LIC sees a sharp fall in NPAs from Rs 70.40 bn in Mar to 15.80 bn in Oct

LIC sees a sharp fall in NPAs from Rs 70.40 bn in Mar to 15.80 bn in Oct

State owned life insurer, Life Insurance Corporation, has seen a sharp fall in its net non-performing assets from Rs 70.40 billion in March 2018 to Rs 15.80 billion as of October 31, 2018, according to the figures provided by the finance ministry in reply to a question asked by members of parliament in the Lok Sabha.

“With regard to whether there is risk in LIC’s NPAs and clearing of the NPAs, it may be noted that as per LIC’s inputs, the rising trend in LIC’s gross NPAs over the last three financial years has been reversed in the current financial year”, said Shiv Pratap Shukla, Minister of state in the Ministry of Finance.

Also, the government informed the Lok Sabha that the gross NPAs in the current financial year of the biggest life insurer has declined by Rs 14.63 billion till October 31, 2018.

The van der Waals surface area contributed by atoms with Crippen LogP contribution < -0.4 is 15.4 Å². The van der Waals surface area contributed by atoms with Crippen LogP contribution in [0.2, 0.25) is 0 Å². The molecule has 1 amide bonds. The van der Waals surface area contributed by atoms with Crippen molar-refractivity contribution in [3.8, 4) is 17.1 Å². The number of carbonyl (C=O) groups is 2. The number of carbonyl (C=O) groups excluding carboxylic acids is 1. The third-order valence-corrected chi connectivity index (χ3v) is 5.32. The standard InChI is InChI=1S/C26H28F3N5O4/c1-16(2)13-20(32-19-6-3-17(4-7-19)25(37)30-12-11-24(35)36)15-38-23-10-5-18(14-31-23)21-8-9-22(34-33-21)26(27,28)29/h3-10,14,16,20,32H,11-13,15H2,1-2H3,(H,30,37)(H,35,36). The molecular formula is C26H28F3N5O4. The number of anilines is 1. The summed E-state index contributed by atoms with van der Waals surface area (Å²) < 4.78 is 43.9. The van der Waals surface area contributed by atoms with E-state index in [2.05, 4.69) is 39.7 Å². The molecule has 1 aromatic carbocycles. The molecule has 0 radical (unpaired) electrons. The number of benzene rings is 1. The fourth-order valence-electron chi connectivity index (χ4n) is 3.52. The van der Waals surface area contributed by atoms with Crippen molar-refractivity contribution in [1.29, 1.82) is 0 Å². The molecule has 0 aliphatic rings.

According to the annual report of LIC for FY18, the gross NPAs of the life insurance behemoth was to tune of Rs 252.41 billion as of March, 2018. The doubtful asset stood at Rs 131.57 billion and loss assets amounted to Rs 42.55 billion.

In FY17, gross NPAs was to the tune of Rs 181.73 billion of a total debt of Rs 3.8 trillion. The sub-standard asset were to the tune of Rs 46.44 billion whereas the doubtful asset amounted to Rs 109 billion and loss assets were Rs 26.28 billion.

In percentage terms, gross NPAs in FY 18 was 6.23 per cent and net NPAs was 1.82 per cent. In FY 17, gross NPAs was 4.73 per cent and net NPAs was 1.96 per cent.

On the question of solvency ratio of LIC over the years, the government said, “It may be noted that year wise solvency ratios of LIC’s total business for the financial years 2013-14 to 2017-18 are 1.55,1.55,1.55, 1.59 and 1.59 respectively”.

The solvency ratio indicates whether a company’s cash flow is sufficient to meet its short-term and long-term liabilities. The lower the company's solvency ratio, the greater is the probability that it will default on its debt obligations.